On Sunday, I had a piece published in The Daily News on a new documentary called The Dog, about the real guy behind Dog Day Afternoon. You can read it here in the paper.
The unedited, original version of my essay--including a few more details--is here:
On a sultry day in August, 1972, John Wojtowicz tried to rob a bank in Brooklyn. He needed the money for his transgender wife’s sex reassignment surgery. He failed. He did succeed, however, in entertaining and titillating the entire city, becoming an “only in New York” cult figure, and getting immortalized by Al Pacino in Dog Day Afternoon. Wojtowicz gave the movie money to his wife, she got her surgery, and he went to prison—where he styled himself as a Gay Liberation icon.
“I’m like Babe Ruth, but the gay Babe Ruth,” says Wojtowicz in The Dog, a riveting 100-minute documentary about one man’s unconventional life.
After earning high praise on the festival circuit, The Dog, co-directed by Allison Berg and Frank Keraudren, opens in New York on August 8 at IFC Center and Lincoln Center. Packed with old-school outer-borough characters and rare archival footage from the lost gritty city, the film’s arrival in today’s squeaky-clean New York is a rollicking reminder of when life was less orderly.
“Things were looser then,” says Berg. “It was a messier time. Today it feels like we’re in one big sanitized city. We loved getting back to the fast-talking, street-hustling dirty New York. It was full of characters you just don’t have today.”
Characters like John’s first wife, Carmen Bifulco, and his prison wife, George Heath. Liz Eden, the reason for the robbery, is here in grainy archival interviews, a lithe, beautiful boy who transitions into a striking woman. There’s the captivating Terry, John’s elderly mother, an Italian-American spitfire. And, of course, there’s The Dog himself—charismatic, controlling, and unabashedly foul-mouthed.
Says Keraudren, “John’s like if you took all of Scorsese’s characters and rolled them into one. But he’s also gay.”
Wojtowicz was a Stonewall-era fighter for LGBT rights. With the Gay Activists Alliance, he participated in the first gay marriage protest at City Hall. Then he held people hostage at gunpoint, because his wife was suicidal and only surgery would save her. Through all his seemingly conflicting words and actions, what emerges is a fascinating story of a complex character who fell somewhere between hero and loser, sane and crazy, good and bad.
Bob Kappstatter, reporting for The Daily News, was on the scene at the robbery. He recalls meeting a twitchy Wojtowicz face to face, with NYPD sniper rifles pointing at them. The robber was impatient—and sweaty. The police had turned off the air conditioning in the bank and the hostages suffered.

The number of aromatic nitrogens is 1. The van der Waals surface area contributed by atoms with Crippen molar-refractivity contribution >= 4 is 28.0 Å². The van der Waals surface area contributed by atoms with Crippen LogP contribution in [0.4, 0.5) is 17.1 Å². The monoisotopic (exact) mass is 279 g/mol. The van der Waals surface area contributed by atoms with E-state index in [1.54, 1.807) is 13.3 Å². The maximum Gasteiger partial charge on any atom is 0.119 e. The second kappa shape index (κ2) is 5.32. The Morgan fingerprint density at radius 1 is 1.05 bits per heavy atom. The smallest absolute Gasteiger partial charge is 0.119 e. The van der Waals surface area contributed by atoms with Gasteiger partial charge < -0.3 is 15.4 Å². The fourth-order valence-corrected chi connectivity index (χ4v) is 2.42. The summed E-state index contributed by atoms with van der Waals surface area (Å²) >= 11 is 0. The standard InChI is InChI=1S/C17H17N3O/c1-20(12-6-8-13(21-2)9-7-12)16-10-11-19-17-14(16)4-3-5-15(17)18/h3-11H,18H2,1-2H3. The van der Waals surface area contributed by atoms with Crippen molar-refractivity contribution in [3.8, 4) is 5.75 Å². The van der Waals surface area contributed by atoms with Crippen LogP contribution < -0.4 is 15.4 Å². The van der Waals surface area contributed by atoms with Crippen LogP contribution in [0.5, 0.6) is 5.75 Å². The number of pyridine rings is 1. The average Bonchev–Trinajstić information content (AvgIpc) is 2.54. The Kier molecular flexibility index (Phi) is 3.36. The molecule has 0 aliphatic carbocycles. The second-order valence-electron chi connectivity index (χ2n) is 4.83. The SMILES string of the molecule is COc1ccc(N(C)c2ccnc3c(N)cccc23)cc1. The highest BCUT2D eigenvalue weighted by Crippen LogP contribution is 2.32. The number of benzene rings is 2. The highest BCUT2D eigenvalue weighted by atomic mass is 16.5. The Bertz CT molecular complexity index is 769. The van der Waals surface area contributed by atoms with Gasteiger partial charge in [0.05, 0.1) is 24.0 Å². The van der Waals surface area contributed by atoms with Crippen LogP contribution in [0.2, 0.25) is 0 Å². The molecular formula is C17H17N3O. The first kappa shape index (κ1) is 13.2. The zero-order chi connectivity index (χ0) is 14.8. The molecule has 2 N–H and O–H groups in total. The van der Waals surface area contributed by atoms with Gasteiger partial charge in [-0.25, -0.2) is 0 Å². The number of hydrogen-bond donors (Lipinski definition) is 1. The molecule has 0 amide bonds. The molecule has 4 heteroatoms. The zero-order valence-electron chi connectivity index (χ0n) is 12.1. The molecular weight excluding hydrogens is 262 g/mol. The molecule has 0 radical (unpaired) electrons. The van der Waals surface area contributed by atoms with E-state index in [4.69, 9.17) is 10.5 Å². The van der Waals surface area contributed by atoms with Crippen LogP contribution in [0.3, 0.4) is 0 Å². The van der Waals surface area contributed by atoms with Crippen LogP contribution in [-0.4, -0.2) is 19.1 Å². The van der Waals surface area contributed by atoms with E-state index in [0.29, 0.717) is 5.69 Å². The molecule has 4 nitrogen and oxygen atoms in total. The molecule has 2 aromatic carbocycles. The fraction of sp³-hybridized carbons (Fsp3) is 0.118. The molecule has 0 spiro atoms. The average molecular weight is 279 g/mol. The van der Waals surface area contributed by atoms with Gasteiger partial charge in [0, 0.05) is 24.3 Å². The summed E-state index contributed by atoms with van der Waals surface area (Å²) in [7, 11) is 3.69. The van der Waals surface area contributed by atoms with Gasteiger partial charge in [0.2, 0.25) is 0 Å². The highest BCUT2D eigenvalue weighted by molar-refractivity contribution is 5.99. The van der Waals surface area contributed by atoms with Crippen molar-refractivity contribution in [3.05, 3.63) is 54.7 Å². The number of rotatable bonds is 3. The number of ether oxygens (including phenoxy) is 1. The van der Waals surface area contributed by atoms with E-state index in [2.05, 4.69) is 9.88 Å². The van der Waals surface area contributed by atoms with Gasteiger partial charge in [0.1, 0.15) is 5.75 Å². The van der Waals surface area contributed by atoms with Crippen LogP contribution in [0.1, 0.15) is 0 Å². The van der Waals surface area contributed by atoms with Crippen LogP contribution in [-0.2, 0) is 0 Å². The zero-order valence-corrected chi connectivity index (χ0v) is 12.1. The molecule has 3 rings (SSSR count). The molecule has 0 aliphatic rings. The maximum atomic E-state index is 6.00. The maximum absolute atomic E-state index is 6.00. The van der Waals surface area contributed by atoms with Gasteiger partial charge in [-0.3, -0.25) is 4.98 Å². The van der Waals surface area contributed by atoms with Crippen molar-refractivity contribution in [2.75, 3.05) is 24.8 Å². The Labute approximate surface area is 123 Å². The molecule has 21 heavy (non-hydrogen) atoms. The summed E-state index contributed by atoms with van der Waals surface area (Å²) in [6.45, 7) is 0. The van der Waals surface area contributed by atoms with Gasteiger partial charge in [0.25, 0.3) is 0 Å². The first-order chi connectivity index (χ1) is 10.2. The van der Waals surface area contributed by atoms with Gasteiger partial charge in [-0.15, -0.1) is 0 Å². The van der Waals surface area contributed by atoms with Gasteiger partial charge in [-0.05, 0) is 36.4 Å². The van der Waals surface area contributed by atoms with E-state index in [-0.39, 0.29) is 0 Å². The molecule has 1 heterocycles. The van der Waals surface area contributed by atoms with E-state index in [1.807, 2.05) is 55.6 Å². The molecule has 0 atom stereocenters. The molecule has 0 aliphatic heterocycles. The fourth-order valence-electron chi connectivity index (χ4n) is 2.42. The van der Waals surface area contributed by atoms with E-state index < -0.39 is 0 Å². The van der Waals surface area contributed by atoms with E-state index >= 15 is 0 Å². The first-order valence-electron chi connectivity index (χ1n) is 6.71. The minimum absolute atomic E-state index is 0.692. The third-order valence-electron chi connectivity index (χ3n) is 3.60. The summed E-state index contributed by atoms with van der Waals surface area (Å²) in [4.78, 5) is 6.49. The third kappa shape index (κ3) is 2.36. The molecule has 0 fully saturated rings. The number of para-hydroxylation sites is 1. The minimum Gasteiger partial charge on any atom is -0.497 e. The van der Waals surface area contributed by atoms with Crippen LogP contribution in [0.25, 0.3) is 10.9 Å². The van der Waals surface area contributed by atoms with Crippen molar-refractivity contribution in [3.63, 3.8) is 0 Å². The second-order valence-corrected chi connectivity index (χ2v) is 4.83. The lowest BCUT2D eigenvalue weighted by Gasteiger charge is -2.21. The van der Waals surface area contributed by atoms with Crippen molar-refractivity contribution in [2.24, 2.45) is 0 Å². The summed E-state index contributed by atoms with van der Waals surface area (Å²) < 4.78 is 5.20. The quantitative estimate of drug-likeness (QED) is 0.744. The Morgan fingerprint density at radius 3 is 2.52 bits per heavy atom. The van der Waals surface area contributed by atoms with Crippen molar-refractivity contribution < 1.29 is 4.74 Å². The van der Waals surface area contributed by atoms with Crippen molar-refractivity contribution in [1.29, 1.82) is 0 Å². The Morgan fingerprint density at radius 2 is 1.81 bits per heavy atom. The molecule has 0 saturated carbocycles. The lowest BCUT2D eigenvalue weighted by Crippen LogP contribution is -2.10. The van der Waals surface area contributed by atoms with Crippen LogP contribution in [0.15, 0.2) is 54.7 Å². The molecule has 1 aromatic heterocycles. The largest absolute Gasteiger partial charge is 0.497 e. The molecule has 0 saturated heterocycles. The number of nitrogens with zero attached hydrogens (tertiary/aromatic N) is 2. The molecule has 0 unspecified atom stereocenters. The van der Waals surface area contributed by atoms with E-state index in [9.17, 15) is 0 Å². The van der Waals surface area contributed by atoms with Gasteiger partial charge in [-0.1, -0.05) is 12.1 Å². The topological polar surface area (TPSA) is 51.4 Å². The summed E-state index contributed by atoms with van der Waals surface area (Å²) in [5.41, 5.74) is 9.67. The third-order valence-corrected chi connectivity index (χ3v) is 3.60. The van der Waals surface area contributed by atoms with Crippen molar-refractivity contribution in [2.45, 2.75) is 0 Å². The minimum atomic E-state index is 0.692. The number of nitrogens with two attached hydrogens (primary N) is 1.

“The hostages liked him,” recalls George Heath. “They realized he wasn’t a criminal criminal. He gave them all money.”
Was Wojtowicz the heroic figure he longed to be? Kappstatter calls him “a person with a strong ego, passion, and a flair for screwing up his and others’ lives.” Heath says, “John was a hero in his own way. He saved someone’s life. He did what he felt needed to be done.”
As filmmakers, Berg and Keraudren try not to choose sides. “You’re not there to judge,” Keraudren explains. “On a good day, John was great. On a bad day, he was sociopathic.”
“We had complicated feelings about him,” says Berg. “He was a once-in-a-lifetime character. He also drove us up the wall.” The filmmakers followed Wojtowicz for a decade, until his death from cancer in 2006. He also followed them, calling at all hours of the night and showing up on doorsteps. “Once you were in John’s world,” says Berg, “he wanted you there all the time.”
Maybe that’s what ultimately drove Wojtowicz’s actions—an obsessive need, call it a doggedness, to keep people in his world, all the time.
In addition, a photography show accompanies the film. It opens tomorrow.
From the press release: "On Wednesday, August 6th at 7:00pm the Film Society of Lincoln Center's The Furman Gallery at the Walter Reade Theater will premiere photos taken by Marcia Resnick of The Dog himself, John Wojtowicz, the inspiration for Al Pacino's character in Dog Day Afternoon, at his most candid in the 1970's. The exhibit will stay up until August 15th."